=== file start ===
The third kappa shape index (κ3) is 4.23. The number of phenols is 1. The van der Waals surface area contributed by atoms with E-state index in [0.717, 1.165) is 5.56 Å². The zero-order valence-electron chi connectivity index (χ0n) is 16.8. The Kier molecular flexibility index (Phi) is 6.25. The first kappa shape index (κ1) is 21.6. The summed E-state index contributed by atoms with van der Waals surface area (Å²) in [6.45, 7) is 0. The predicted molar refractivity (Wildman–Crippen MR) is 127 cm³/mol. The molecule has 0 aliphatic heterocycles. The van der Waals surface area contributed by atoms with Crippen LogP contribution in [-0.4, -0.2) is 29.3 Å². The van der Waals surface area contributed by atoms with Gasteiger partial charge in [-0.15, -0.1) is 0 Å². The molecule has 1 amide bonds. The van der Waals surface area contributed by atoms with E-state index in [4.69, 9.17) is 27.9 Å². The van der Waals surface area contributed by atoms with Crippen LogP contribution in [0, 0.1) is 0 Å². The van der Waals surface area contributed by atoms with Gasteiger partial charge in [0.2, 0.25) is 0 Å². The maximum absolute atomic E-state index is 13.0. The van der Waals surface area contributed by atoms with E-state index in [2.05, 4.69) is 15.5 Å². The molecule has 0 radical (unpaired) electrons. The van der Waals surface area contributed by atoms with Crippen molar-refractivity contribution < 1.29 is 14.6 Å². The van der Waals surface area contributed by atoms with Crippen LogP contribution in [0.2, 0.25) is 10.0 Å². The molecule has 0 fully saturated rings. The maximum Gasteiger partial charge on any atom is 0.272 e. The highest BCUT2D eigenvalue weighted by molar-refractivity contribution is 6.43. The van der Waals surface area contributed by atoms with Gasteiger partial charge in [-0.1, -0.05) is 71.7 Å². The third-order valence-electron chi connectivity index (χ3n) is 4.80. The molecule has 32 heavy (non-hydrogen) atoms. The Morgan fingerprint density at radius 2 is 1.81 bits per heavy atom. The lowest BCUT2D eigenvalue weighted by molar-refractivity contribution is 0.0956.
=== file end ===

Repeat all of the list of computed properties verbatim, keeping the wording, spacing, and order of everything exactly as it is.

The third kappa shape index (κ3) is 4.23. The number of phenols is 1. The van der Waals surface area contributed by atoms with E-state index in [0.717, 1.165) is 5.56 Å². The zero-order valence-electron chi connectivity index (χ0n) is 16.8. The Kier molecular flexibility index (Phi) is 6.25. The first kappa shape index (κ1) is 21.6. The summed E-state index contributed by atoms with van der Waals surface area (Å²) in [6.45, 7) is 0. The predicted molar refractivity (Wildman–Crippen MR) is 127 cm³/mol. The molecule has 0 aliphatic heterocycles. The van der Waals surface area contributed by atoms with Crippen LogP contribution in [-0.4, -0.2) is 29.3 Å². The van der Waals surface area contributed by atoms with Gasteiger partial charge in [-0.15, -0.1) is 0 Å². The molecule has 1 amide bonds. The van der Waals surface area contributed by atoms with E-state index in [4.69, 9.17) is 27.9 Å². The van der Waals surface area contributed by atoms with Crippen LogP contribution in [0, 0.1) is 0 Å². The van der Waals surface area contributed by atoms with Gasteiger partial charge in [0.2, 0.25) is 0 Å². The maximum absolute atomic E-state index is 13.0. The van der Waals surface area contributed by atoms with E-state index in [2.05, 4.69) is 15.5 Å². The molecule has 0 radical (unpaired) electrons. The van der Waals surface area contributed by atoms with Crippen molar-refractivity contribution < 1.29 is 14.6 Å². The van der Waals surface area contributed by atoms with Crippen LogP contribution in [0.2, 0.25) is 10.0 Å². The molecule has 0 fully saturated rings. The maximum Gasteiger partial charge on any atom is 0.272 e. The highest BCUT2D eigenvalue weighted by molar-refractivity contribution is 6.43. The van der Waals surface area contributed by atoms with Gasteiger partial charge in [-0.1, -0.05) is 71.7 Å². The third-order valence-electron chi connectivity index (χ3n) is 4.80. The molecule has 32 heavy (non-hydrogen) atoms. The Morgan fingerprint density at radius 2 is 1.81 bits per heavy atom. The lowest BCUT2D eigenvalue weighted by molar-refractivity contribution is 0.0956.